The history of the banana as an imported product to North America provides a framework to discuss and analyse multiple issues related to international trade. The narrative is rife with corruption, exploitation, American gunboat diplomacy, and propaganda in the guise of factual information for the purpose of marketing and sales. As a result, the banana has become the fourth most important food product after rice, wheat, and corn. By studying the complex history, students become aware of global trade issues that continue to exist today.

The essence of design is human-centred problem-solving through research, analysis, and creative response. This methodology is applied to the story of the United Fruit Company in three parts:

1. Articulate the problems: Learn about the story of the United Fruit Company by reading the summarized history compiled by Northern Secondary School teacher Dan Dominico: http://www.nssgeography.com/worldissues%20web/Unit%20Food/The%20United%20Fruit%20Company.htm


Conduct further research on the Internet and create a graphic representation of the history and issues using images, charts, illustrations, key words, maps, dates, etc. (Graphic design is about visual communication and in some applications, its role is to simplify complex information.) This might take the form of a concept map or mind map.


2. Problem-solving: Rewrite the story by creating a new scenario where both Central Americans and the United Fruit Company benefit from the export of bananas. Review the case study as an example of a Canadian designer's contribution to collaborative trade. Then consider:

a. Private versus public ownership of land

b. Quality of life of citizens/workers

c. Personal, political and economic autonomy

d. Environmental sustainability

e. International relations

f. Reciprocity


3. Presentation: Prepare a presentation to the class describing your problem-solving process and alternative recommendations for economic development. Consider some questions of your own that emerged from your inquiry.


Evaluation:  Students participate in a group critique and peer evaluation process. Students determine criteria for evaluation.

  • Students write a personal reflection of their insights and experience while working on this assignment.
  • Ask: Now that the assignment is finished, how might you do it differently next time?
Questions to consider:

  • Describe the role of advertising in this history.
  • Describe the use of propaganda.
  • Look at the ratio of winners to losers in this story. Who benefits from capitalism?
  • Does there need to be a loser?
  • How is this story perpetuated in our global economy today?

ACTIVITY RESULTS

The pilot activity was executed in Grade 12 Geography: World Issues.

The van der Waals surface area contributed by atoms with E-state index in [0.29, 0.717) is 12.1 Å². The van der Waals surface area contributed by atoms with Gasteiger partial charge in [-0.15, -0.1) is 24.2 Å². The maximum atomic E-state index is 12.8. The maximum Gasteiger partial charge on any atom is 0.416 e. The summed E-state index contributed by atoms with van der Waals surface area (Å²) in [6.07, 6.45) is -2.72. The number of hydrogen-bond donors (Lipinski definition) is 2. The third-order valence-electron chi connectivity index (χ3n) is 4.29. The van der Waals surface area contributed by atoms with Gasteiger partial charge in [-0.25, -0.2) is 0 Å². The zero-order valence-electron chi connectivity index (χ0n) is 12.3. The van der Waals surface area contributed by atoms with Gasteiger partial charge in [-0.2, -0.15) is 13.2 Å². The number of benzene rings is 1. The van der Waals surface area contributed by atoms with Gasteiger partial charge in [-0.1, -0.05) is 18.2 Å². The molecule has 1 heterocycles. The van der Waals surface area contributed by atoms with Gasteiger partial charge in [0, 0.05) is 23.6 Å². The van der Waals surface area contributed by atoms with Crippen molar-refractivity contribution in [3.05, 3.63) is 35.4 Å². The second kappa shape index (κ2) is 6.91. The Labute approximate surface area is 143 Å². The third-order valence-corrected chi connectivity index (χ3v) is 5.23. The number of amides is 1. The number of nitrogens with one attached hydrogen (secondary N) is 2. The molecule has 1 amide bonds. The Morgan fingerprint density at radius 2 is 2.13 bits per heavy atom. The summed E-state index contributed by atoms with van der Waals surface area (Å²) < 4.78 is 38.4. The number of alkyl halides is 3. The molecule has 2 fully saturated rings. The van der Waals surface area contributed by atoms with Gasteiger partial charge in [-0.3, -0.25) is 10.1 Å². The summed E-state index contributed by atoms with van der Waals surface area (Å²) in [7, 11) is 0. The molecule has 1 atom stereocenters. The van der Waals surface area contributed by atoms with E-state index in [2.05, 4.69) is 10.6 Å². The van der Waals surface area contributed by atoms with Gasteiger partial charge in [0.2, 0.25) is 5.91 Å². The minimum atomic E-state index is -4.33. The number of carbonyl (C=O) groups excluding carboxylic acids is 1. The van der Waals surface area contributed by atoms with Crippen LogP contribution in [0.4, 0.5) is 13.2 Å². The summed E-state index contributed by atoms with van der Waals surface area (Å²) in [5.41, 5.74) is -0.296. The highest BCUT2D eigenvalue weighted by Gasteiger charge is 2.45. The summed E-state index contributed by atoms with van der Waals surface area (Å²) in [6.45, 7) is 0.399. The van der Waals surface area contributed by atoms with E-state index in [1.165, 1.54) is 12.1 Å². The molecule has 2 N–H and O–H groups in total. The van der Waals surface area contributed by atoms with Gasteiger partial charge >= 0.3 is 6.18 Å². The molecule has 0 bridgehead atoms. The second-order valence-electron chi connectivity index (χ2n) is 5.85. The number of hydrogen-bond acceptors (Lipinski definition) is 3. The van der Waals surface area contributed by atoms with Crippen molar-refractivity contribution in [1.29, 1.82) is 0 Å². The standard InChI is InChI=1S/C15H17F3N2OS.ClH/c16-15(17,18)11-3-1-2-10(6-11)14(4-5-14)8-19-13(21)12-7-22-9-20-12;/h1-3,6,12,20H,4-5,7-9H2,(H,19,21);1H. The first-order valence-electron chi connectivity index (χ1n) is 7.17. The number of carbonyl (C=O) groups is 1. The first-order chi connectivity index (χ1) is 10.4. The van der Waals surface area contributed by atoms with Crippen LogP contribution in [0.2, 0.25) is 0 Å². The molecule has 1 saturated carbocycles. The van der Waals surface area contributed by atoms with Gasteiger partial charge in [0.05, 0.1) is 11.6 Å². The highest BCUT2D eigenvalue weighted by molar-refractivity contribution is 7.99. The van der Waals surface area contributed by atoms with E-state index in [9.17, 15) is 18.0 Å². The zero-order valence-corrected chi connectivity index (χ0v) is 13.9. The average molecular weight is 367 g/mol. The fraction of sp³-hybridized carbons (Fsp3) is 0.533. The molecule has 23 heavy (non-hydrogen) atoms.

United Fruit Company Will The Banana Split?: A Documentary by Bob Carty for the CBC's Sunday Edition with Michael Enright http://www.cbc.ca/thesundayedition/features/banana.html

Fair Trade: The Banada Trade War http://www.globalissues.org/TradeRelated/Bananas.asp

Student project on the history and politics of the banana trade http://home.wlu.edu/~dennisp/intr132/Project/history.html

The Guardian. Banana Wars. Sunday March 13 2005 http://observer.guardian.co.uk/foodmonthly/story/0,9950,1433606,00.html

 

Additional Resources

Benyus, Janine M. Biomimicry: innovation inspired by nature. New York: Morrow, 1997.

Elliott, Jennifer A. An Introduction to Sustainable Development. 2nd ed. New York: Routledge, 1999.

Hawken, Paul, Amory Lovins, and L. Hunter Lovins. Natural capitalism: creating the next industrial revolution. Boston: Little, Brown and Co., 1999.

McDonough, William and Michael Braungart. Cradle to cradle : remaking the way we make things. New York: North Point Press, 2002.

Stitt, Fred A. The Ecological Design Handbook. New York: McGraw-Hill, 1999.

Van der Ryn, Sim and Stuart Cowan. Ecological Design. Washington DC: Island Press, 1996.
 

Resources about Teaching Design

Owen-Jackson, G. (2002). Teaching design and technology in secondary schools. A reader. London: Routledge/Falmer.

Owen-Jackson, G. (2002). Aspects of teaching secondary design and technology. Perspectives on practice. London: Routledge/Falmer.


© 2006, Design Exchange. All Rights Reserved.

Learning Objectives

Students analyze the impact of multinationals and globalization on developing nations, emerging economies, and the exploitation of natural and human resources. They apply critical thinking and problem-solving skills using the methodology of designers. Working in groups, students employ multiple learning styles and cognitive skills; practice planning, organization, and interpersonal skills; use current technology to graphically represent the story of the United Fruit Company. Students are introduced to the concept of scenario building as a method to plan for the future. Through a current Canadian case study, students evaluate how Canadian expertise is being applied in developing countries to empower the indigenous people and create autonomous and sustainable economies.